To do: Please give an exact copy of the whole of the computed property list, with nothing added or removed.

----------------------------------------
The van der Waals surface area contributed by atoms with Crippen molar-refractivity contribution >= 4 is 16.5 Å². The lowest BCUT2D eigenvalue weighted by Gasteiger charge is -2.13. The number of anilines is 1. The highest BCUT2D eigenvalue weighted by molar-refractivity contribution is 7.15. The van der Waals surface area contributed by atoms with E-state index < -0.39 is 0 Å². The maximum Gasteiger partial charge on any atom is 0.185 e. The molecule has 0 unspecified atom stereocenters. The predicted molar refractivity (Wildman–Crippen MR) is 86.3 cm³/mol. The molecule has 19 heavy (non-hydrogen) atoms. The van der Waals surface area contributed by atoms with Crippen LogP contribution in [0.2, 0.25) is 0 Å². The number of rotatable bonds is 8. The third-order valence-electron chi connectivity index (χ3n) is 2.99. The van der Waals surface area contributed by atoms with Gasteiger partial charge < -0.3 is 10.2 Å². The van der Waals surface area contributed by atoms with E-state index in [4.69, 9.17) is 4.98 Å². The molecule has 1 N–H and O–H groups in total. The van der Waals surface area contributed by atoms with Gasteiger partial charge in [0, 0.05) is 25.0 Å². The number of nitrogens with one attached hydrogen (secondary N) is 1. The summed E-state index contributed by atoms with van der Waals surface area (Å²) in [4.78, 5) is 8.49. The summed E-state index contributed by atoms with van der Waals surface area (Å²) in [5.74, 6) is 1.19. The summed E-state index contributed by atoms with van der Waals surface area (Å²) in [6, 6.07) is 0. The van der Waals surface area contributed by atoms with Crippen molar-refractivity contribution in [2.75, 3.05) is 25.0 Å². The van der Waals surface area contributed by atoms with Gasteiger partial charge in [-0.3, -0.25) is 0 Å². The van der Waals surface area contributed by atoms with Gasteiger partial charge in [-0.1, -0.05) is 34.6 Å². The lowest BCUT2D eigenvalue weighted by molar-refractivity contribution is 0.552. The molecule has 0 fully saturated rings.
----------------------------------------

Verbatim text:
The van der Waals surface area contributed by atoms with Crippen molar-refractivity contribution >= 4 is 16.5 Å². The lowest BCUT2D eigenvalue weighted by Gasteiger charge is -2.13. The number of anilines is 1. The highest BCUT2D eigenvalue weighted by molar-refractivity contribution is 7.15. The van der Waals surface area contributed by atoms with E-state index < -0.39 is 0 Å². The maximum Gasteiger partial charge on any atom is 0.185 e. The molecule has 0 unspecified atom stereocenters. The predicted molar refractivity (Wildman–Crippen MR) is 86.3 cm³/mol. The molecule has 19 heavy (non-hydrogen) atoms. The van der Waals surface area contributed by atoms with Crippen LogP contribution in [0.2, 0.25) is 0 Å². The number of rotatable bonds is 8. The third-order valence-electron chi connectivity index (χ3n) is 2.99. The van der Waals surface area contributed by atoms with Gasteiger partial charge < -0.3 is 10.2 Å². The van der Waals surface area contributed by atoms with E-state index in [4.69, 9.17) is 4.98 Å². The molecule has 1 N–H and O–H groups in total. The van der Waals surface area contributed by atoms with Gasteiger partial charge in [0, 0.05) is 25.0 Å². The number of nitrogens with one attached hydrogen (secondary N) is 1. The summed E-state index contributed by atoms with van der Waals surface area (Å²) in [4.78, 5) is 8.49. The summed E-state index contributed by atoms with van der Waals surface area (Å²) in [5.74, 6) is 1.19. The summed E-state index contributed by atoms with van der Waals surface area (Å²) in [6, 6.07) is 0. The van der Waals surface area contributed by atoms with Crippen molar-refractivity contribution in [2.75, 3.05) is 25.0 Å². The van der Waals surface area contributed by atoms with Gasteiger partial charge in [-0.3, -0.25) is 0 Å². The van der Waals surface area contributed by atoms with Gasteiger partial charge in [-0.1, -0.05) is 34.6 Å². The lowest BCUT2D eigenvalue weighted by molar-refractivity contribution is 0.552. The molecule has 0 fully saturated rings.